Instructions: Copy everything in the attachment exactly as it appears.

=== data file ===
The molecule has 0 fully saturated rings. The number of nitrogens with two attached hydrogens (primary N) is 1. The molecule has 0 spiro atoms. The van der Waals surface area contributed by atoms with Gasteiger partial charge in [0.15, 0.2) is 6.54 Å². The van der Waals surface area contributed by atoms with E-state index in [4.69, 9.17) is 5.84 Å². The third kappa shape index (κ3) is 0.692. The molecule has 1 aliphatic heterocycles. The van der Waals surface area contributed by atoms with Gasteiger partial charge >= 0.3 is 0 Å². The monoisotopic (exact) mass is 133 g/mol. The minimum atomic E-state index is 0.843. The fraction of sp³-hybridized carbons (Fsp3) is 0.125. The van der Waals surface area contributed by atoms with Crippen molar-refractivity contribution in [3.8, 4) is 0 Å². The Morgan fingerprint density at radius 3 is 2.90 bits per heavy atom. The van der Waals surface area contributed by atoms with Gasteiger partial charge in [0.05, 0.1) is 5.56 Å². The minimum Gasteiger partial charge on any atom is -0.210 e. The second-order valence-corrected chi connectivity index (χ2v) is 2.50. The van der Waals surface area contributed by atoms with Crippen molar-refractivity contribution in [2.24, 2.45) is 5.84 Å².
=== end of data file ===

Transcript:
The molecule has 0 fully saturated rings. The number of nitrogens with two attached hydrogens (primary N) is 1. The molecule has 0 spiro atoms. The van der Waals surface area contributed by atoms with Gasteiger partial charge in [0.15, 0.2) is 6.54 Å². The van der Waals surface area contributed by atoms with E-state index in [4.69, 9.17) is 5.84 Å². The third kappa shape index (κ3) is 0.692. The molecule has 1 aliphatic heterocycles. The van der Waals surface area contributed by atoms with Gasteiger partial charge >= 0.3 is 0 Å². The monoisotopic (exact) mass is 133 g/mol. The minimum atomic E-state index is 0.843. The fraction of sp³-hybridized carbons (Fsp3) is 0.125. The van der Waals surface area contributed by atoms with Crippen molar-refractivity contribution in [3.8, 4) is 0 Å². The Morgan fingerprint density at radius 3 is 2.90 bits per heavy atom. The van der Waals surface area contributed by atoms with Gasteiger partial charge in [0.05, 0.1) is 5.56 Å². The minimum Gasteiger partial charge on any atom is -0.210 e. The second-order valence-corrected chi connectivity index (χ2v) is 2.50. The van der Waals surface area contributed by atoms with Crippen molar-refractivity contribution in [2.24, 2.45) is 5.84 Å².